/*
PATCH /person/1 HTTP/1.1
Host: example.org
Content-Type: application/merge-patch+json

{
  "age": null
}
*/

Today, in order to implement this makePatch(from:to:) function, you would need to first encode both person structs into JSON Data. Then use JSONSerialization to parse this back into a Any JSON object. Then cast it to [String: Any] and then recursively compare the dictionary entries, casting the Any values into the NSObject types used by JSONSerialization in order to compare them. Then finally, encode the JSON object [String: Any] of the patch document back into Data and send it to the server. Here, it would be great if the standard library would ship with a pure swift implementation akin to XJSONEncoder/XJSONDecoder from swift-extras-json. This library allows to convert any Codable to and from a type-safe JSONValue, which then can be used for example to compute (or apply) a JSON Merge Patch document in a nice, performant and type-safe manner.

Example 3: Full precision numbers in JSON

This example is actually obsolete, after posting I realised I was using the wrong type: This actually works correctly with Foundation JSONEncoder / JSONDecoder , when using Decimal.

Wrong example with `NSDecimalNumber`

This is a bit special for JSON, and maybe I am missing something: In JSON numbers are encoded as a string: eg

{
  "amount": 99.99
  "currency": "EUR"
}

Here 99.99 is not a Double or Float, in the binary representation it is just a String. But when we want to convert this into a Swift struct, I don't think there is a way to do it like this:

import Foundation

var json = Data("""
    {
        "amount": 99.99,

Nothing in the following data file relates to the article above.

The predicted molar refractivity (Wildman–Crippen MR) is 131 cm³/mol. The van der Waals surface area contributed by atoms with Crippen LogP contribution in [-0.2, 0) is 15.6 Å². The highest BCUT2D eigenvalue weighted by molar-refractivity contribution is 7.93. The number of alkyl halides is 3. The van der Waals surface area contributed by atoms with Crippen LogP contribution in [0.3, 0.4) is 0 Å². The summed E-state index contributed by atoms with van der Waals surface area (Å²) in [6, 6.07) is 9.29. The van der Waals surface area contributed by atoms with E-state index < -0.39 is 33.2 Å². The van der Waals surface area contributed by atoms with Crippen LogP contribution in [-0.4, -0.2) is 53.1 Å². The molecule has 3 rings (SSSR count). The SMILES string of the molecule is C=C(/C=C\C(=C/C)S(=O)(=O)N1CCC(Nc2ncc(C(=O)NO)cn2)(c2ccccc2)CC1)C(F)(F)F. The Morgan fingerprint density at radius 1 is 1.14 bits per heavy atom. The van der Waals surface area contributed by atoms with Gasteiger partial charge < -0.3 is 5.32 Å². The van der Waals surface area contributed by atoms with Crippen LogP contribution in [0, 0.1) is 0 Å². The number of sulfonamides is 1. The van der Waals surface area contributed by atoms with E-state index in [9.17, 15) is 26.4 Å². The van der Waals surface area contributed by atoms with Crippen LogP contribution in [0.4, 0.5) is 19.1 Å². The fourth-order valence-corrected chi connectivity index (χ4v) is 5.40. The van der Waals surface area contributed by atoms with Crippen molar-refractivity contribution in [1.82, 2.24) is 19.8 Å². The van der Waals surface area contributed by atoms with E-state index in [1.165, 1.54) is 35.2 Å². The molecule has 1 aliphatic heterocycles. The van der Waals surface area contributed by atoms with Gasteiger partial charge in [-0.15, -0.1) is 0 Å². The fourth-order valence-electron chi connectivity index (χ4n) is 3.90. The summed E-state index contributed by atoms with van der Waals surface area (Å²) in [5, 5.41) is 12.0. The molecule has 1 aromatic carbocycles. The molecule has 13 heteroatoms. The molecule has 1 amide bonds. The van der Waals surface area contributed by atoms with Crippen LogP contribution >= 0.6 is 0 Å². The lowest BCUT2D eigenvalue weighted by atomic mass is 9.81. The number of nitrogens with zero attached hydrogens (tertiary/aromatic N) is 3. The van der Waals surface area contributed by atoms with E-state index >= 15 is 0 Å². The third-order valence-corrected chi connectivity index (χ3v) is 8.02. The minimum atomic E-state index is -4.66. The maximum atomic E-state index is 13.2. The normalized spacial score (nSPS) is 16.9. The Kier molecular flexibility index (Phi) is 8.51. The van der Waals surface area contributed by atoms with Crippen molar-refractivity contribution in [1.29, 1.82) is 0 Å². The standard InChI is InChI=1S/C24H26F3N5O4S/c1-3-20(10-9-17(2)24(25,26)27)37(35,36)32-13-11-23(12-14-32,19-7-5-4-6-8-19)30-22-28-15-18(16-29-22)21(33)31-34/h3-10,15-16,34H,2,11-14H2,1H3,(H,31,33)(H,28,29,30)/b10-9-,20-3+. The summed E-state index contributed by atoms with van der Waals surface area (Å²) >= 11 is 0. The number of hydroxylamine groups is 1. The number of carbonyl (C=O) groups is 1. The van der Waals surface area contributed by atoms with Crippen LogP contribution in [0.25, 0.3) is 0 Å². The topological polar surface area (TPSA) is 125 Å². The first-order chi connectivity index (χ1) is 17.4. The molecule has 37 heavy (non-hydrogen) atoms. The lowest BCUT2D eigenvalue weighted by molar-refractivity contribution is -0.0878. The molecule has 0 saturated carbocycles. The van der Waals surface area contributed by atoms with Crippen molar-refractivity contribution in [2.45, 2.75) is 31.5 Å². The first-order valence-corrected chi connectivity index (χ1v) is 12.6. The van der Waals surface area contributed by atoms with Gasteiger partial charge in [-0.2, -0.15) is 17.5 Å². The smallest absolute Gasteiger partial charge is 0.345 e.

"currency": "EUR"
    }
    """.utf8)


struct Money: Decodable {
    enum CodingKeys: String, CodingKey {
        case amount
        case currency
    }
    
    let amount: NSDecimalNumber
    let currency: String
    
    init(from decoder: Decoder) throws {
        let conatiner = try decoder.container(keyedBy: CodingKeys.self)
        self.amount = NSDecimalNumber(string: try conatiner.decode(String.self, forKey: .amount))
        self.currency = try conatiner.decode(String.self, forKey: .currency)
    }
}


let decoder = JSONDecoder()
let money = try decoder.decode(Money.self, from: json)
/*
▿ DecodingError
  ▿ typeMismatch : 2 elements
    - .0 : Swift.String
    ▿ .1 : Context
      ▿ codingPath : 1 element
        - 0 : CodingKeys(stringValue: "amount", intValue: nil)
      - debugDescription : "Expected to decode String but found a number instead."
      - underlyingError : nil
*/

Again, JSONValue from swift-extras-json models numbers correctly as .number(String). But even here, there is no way to get to the "raw" representation of the value through the Decoder interface.

For reference, in Java world with Lombok and Jackson, this works just fine and will retain the full precision of the BigDecimal when encoding/decoding JSON:

@Value
class Person {
  final BigDecimal amount;
  final String currency;
}
This is how it works
import Foundation

var json = Data("""
    {
        "amount": 99.99,
        "currency": "EUR"
    }
    """.utf8)


struct Money: Codable {
    let amount: Decimal
    let currency: String
}


let decoder = JSONDecoder()
let money = try decoder.decode(Money.self, from: json)
print(money)
// Money(amount: 99.99, currency: "EUR")

let encoder = JSONEncoder()
encoder.outputFormatting = [ .prettyPrinted ]